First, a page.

Boosting black lung protections

A BOOSTED x-ray screening system with international checks starts this week in Queensland.
Boosting black lung protections Boosting black lung protections Boosting black lung protections Boosting black lung protections Boosting black lung protections

 

Noel Dyson

It is part of a regime to protect the health of the state’s underground coal miners.

Queensland Natural Resources and Mines Minister Dr Anthony Lynham said the changes included double-checks by US-based accredited x-ray readers.

It is part of a three-pronged attack to tackle the re-emergence of coal workers’ pneumoconiosis, colloquially known as black lung.

“Government, employers, unions and the medical profession have acted quickly to implement the plan to deal with this important health issue,” Lynham said.

“Going forward all coal miners requiring respiratory health assessments will have their chest x-rays checked and then double-checked by two medical experts.

“The new screening system will see an Australian radiologist read x-rays to the International Labor Organisation standard first.

“In a key change, radiologists will report in the format recognised by the ILO, which provides a rigorous process for reporting on the presence of the disease and, if it is present, describing its stage.

“Initially digital x-rays will be provided to the US to be checked a second time by an x-ray reader accredited by the National Institute for Occupational Safety and Health.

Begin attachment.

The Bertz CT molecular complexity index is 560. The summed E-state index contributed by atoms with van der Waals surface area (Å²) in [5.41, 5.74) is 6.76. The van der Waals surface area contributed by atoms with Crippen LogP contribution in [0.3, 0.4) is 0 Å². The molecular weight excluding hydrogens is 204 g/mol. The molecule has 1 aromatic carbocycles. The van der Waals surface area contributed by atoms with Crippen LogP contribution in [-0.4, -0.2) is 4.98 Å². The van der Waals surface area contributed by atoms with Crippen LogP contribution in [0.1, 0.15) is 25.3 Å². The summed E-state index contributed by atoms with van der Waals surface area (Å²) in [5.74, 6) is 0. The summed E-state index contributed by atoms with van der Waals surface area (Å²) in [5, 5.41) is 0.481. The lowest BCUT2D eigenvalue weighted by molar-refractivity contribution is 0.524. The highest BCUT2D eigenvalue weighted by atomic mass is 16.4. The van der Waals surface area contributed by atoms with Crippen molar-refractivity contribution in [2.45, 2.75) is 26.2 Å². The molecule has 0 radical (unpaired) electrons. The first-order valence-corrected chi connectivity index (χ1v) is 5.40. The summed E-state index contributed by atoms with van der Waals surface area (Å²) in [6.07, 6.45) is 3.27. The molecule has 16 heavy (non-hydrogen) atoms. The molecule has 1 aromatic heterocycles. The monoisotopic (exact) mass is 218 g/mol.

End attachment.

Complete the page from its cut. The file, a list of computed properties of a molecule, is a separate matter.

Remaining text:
“The second check will be established and available within Queensland as soon as local radiologists are accredited in the ILO system.

“These measures have been developed based on feedback from key stakeholders together with local and international medical experts to ensure the quality of medical assessments and health care provided to mine workers is second to none.”

Lynham said the system should help restore coal miners’ confidence in the screening program with results back to their doctors usually within a fortnight.

So far 11 Queensland miners have been diagnose with black lung, which is caused by long-term exposure to high concentrations of coal dust.

The three-pronged approach aims to:

  • prevent new cases of coal workers’ pneumoconiosis
  • identify existing cases early
  • provide a safety net for workers with the disease.

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